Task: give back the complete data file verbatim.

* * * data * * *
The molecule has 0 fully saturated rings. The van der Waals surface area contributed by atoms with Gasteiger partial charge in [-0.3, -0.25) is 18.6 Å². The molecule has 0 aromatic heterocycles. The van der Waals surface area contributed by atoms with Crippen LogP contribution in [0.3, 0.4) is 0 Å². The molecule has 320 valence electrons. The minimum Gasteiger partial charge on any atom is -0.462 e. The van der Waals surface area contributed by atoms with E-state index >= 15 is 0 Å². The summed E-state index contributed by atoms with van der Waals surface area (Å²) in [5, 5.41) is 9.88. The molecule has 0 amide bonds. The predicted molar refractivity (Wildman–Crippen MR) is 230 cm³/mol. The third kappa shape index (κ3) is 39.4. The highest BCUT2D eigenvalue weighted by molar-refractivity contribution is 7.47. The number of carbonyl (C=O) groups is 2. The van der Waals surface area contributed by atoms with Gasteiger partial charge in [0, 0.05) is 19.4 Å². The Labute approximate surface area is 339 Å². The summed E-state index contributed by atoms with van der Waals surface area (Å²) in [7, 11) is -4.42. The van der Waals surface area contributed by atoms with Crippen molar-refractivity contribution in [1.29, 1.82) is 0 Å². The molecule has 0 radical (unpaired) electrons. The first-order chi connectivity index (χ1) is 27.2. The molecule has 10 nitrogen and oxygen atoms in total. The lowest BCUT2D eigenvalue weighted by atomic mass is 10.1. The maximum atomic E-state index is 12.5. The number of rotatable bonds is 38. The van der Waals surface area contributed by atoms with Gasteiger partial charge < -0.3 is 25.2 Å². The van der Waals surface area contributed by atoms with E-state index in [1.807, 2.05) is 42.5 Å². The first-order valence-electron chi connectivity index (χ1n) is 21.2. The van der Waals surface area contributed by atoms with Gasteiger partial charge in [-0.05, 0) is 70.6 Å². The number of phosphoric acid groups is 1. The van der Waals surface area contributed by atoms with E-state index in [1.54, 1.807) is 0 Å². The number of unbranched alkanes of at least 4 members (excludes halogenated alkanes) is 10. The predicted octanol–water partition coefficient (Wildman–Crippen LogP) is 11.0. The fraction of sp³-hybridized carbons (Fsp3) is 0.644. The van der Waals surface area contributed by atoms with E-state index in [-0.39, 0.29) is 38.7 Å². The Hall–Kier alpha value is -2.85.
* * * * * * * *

The molecule has 0 fully saturated rings. The van der Waals surface area contributed by atoms with Gasteiger partial charge in [-0.3, -0.25) is 18.6 Å². The molecule has 0 aromatic heterocycles. The van der Waals surface area contributed by atoms with Crippen LogP contribution in [0.3, 0.4) is 0 Å². The molecule has 320 valence electrons. The minimum Gasteiger partial charge on any atom is -0.462 e. The van der Waals surface area contributed by atoms with E-state index >= 15 is 0 Å². The summed E-state index contributed by atoms with van der Waals surface area (Å²) in [5, 5.41) is 9.88. The molecule has 0 amide bonds. The predicted molar refractivity (Wildman–Crippen MR) is 230 cm³/mol. The third kappa shape index (κ3) is 39.4. The highest BCUT2D eigenvalue weighted by molar-refractivity contribution is 7.47. The number of carbonyl (C=O) groups is 2. The van der Waals surface area contributed by atoms with Gasteiger partial charge in [0, 0.05) is 19.4 Å². The Labute approximate surface area is 339 Å². The summed E-state index contributed by atoms with van der Waals surface area (Å²) in [7, 11) is -4.42. The van der Waals surface area contributed by atoms with Crippen molar-refractivity contribution in [1.29, 1.82) is 0 Å². The molecule has 0 radical (unpaired) electrons. The first-order chi connectivity index (χ1) is 27.2. The molecule has 10 nitrogen and oxygen atoms in total. The lowest BCUT2D eigenvalue weighted by atomic mass is 10.1. The maximum atomic E-state index is 12.5. The number of rotatable bonds is 38. The van der Waals surface area contributed by atoms with Gasteiger partial charge < -0.3 is 25.2 Å². The van der Waals surface area contributed by atoms with E-state index in [1.807, 2.05) is 42.5 Å². The first-order valence-electron chi connectivity index (χ1n) is 21.2. The van der Waals surface area contributed by atoms with Gasteiger partial charge in [-0.05, 0) is 70.6 Å². The number of phosphoric acid groups is 1. The van der Waals surface area contributed by atoms with E-state index in [1.54, 1.807) is 0 Å². The number of unbranched alkanes of at least 4 members (excludes halogenated alkanes) is 10. The predicted octanol–water partition coefficient (Wildman–Crippen LogP) is 11.0. The fraction of sp³-hybridized carbons (Fsp3) is 0.644. The van der Waals surface area contributed by atoms with E-state index in [-0.39, 0.29) is 38.7 Å². The Hall–Kier alpha value is -2.85.